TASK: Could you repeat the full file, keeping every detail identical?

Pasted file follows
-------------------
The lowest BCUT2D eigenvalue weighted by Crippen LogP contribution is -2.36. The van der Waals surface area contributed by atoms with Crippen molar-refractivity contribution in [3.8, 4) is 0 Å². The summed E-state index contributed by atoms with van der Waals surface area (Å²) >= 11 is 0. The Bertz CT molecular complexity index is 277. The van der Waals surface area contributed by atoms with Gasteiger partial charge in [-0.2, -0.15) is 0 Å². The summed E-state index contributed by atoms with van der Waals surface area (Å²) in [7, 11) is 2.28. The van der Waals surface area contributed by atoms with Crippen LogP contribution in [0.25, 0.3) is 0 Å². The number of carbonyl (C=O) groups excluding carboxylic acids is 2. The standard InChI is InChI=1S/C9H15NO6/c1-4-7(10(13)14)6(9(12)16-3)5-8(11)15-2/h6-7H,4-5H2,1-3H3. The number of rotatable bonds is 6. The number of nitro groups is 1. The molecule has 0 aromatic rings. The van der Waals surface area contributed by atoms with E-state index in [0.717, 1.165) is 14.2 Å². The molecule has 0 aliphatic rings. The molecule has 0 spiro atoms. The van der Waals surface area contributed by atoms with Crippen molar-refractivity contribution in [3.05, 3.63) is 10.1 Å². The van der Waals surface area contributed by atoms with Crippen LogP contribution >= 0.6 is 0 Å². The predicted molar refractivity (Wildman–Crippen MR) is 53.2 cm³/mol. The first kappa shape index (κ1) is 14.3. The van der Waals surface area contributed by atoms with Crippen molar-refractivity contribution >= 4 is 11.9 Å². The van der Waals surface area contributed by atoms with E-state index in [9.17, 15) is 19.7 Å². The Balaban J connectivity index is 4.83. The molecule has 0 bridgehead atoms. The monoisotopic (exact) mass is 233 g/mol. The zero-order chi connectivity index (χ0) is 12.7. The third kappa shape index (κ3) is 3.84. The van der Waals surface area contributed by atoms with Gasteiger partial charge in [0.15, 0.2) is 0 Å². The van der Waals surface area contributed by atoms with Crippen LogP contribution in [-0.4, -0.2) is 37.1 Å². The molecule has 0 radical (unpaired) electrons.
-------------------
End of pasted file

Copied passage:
The lowest BCUT2D eigenvalue weighted by Crippen LogP contribution is -2.36. The van der Waals surface area contributed by atoms with Crippen molar-refractivity contribution in [3.8, 4) is 0 Å². The summed E-state index contributed by atoms with van der Waals surface area (Å²) >= 11 is 0. The Bertz CT molecular complexity index is 277. The van der Waals surface area contributed by atoms with Gasteiger partial charge in [-0.2, -0.15) is 0 Å². The summed E-state index contributed by atoms with van der Waals surface area (Å²) in [7, 11) is 2.28. The van der Waals surface area contributed by atoms with Crippen LogP contribution in [0.25, 0.3) is 0 Å². The number of carbonyl (C=O) groups excluding carboxylic acids is 2. The standard InChI is InChI=1S/C9H15NO6/c1-4-7(10(13)14)6(9(12)16-3)5-8(11)15-2/h6-7H,4-5H2,1-3H3. The number of rotatable bonds is 6. The number of nitro groups is 1. The molecule has 0 aromatic rings. The van der Waals surface area contributed by atoms with E-state index in [0.717, 1.165) is 14.2 Å². The molecule has 0 aliphatic rings. The molecule has 0 spiro atoms. The van der Waals surface area contributed by atoms with Crippen molar-refractivity contribution in [3.05, 3.63) is 10.1 Å². The van der Waals surface area contributed by atoms with Crippen LogP contribution >= 0.6 is 0 Å². The predicted molar refractivity (Wildman–Crippen MR) is 53.2 cm³/mol. The first kappa shape index (κ1) is 14.3. The van der Waals surface area contributed by atoms with Crippen molar-refractivity contribution >= 4 is 11.9 Å². The van der Waals surface area contributed by atoms with E-state index in [9.17, 15) is 19.7 Å². The Balaban J connectivity index is 4.83. The molecule has 0 bridgehead atoms. The monoisotopic (exact) mass is 233 g/mol. The zero-order chi connectivity index (χ0) is 12.7. The third kappa shape index (κ3) is 3.84. The van der Waals surface area contributed by atoms with Gasteiger partial charge in [0.15, 0.2) is 0 Å². The van der Waals surface area contributed by atoms with Crippen LogP contribution in [-0.4, -0.2) is 37.1 Å². The molecule has 0 radical (unpaired) electrons.